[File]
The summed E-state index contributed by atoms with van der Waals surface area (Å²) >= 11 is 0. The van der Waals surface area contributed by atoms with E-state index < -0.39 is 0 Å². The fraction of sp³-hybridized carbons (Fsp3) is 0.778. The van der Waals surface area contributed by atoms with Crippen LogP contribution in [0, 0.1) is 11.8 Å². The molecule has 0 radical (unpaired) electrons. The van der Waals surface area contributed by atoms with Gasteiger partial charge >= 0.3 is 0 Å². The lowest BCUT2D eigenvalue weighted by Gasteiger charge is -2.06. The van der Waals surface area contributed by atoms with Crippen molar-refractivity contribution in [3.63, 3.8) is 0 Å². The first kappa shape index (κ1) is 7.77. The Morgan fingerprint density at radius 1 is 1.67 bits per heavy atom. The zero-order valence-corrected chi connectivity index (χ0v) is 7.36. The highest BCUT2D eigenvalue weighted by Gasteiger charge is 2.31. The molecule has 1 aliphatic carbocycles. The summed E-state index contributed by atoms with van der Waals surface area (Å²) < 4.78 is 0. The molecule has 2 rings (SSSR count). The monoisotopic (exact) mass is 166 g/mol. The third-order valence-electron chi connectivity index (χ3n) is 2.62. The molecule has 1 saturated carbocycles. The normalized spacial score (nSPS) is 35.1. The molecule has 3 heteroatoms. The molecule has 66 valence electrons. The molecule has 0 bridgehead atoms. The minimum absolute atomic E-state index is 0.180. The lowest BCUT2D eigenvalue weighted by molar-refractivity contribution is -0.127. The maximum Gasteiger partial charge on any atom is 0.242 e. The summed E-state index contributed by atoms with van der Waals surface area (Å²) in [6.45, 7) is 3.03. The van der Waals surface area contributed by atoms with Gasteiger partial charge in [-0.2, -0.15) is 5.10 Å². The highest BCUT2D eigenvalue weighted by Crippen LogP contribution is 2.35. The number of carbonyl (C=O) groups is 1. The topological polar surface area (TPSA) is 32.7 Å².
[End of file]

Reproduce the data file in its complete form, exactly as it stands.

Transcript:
The summed E-state index contributed by atoms with van der Waals surface area (Å²) >= 11 is 0. The van der Waals surface area contributed by atoms with E-state index < -0.39 is 0 Å². The fraction of sp³-hybridized carbons (Fsp3) is 0.778. The van der Waals surface area contributed by atoms with Crippen LogP contribution in [0, 0.1) is 11.8 Å². The molecule has 0 radical (unpaired) electrons. The van der Waals surface area contributed by atoms with Gasteiger partial charge >= 0.3 is 0 Å². The lowest BCUT2D eigenvalue weighted by Gasteiger charge is -2.06. The van der Waals surface area contributed by atoms with Crippen molar-refractivity contribution in [3.63, 3.8) is 0 Å². The first kappa shape index (κ1) is 7.77. The Morgan fingerprint density at radius 1 is 1.67 bits per heavy atom. The zero-order valence-corrected chi connectivity index (χ0v) is 7.36. The highest BCUT2D eigenvalue weighted by Gasteiger charge is 2.31. The molecule has 1 aliphatic carbocycles. The summed E-state index contributed by atoms with van der Waals surface area (Å²) < 4.78 is 0. The molecule has 2 rings (SSSR count). The monoisotopic (exact) mass is 166 g/mol. The third-order valence-electron chi connectivity index (χ3n) is 2.62. The molecule has 1 saturated carbocycles. The normalized spacial score (nSPS) is 35.1. The molecule has 3 heteroatoms. The molecule has 66 valence electrons. The molecule has 0 bridgehead atoms. The minimum absolute atomic E-state index is 0.180. The lowest BCUT2D eigenvalue weighted by molar-refractivity contribution is -0.127. The maximum Gasteiger partial charge on any atom is 0.242 e. The summed E-state index contributed by atoms with van der Waals surface area (Å²) in [6.45, 7) is 3.03. The van der Waals surface area contributed by atoms with Gasteiger partial charge in [-0.2, -0.15) is 5.10 Å². The highest BCUT2D eigenvalue weighted by Crippen LogP contribution is 2.35. The number of carbonyl (C=O) groups is 1. The topological polar surface area (TPSA) is 32.7 Å².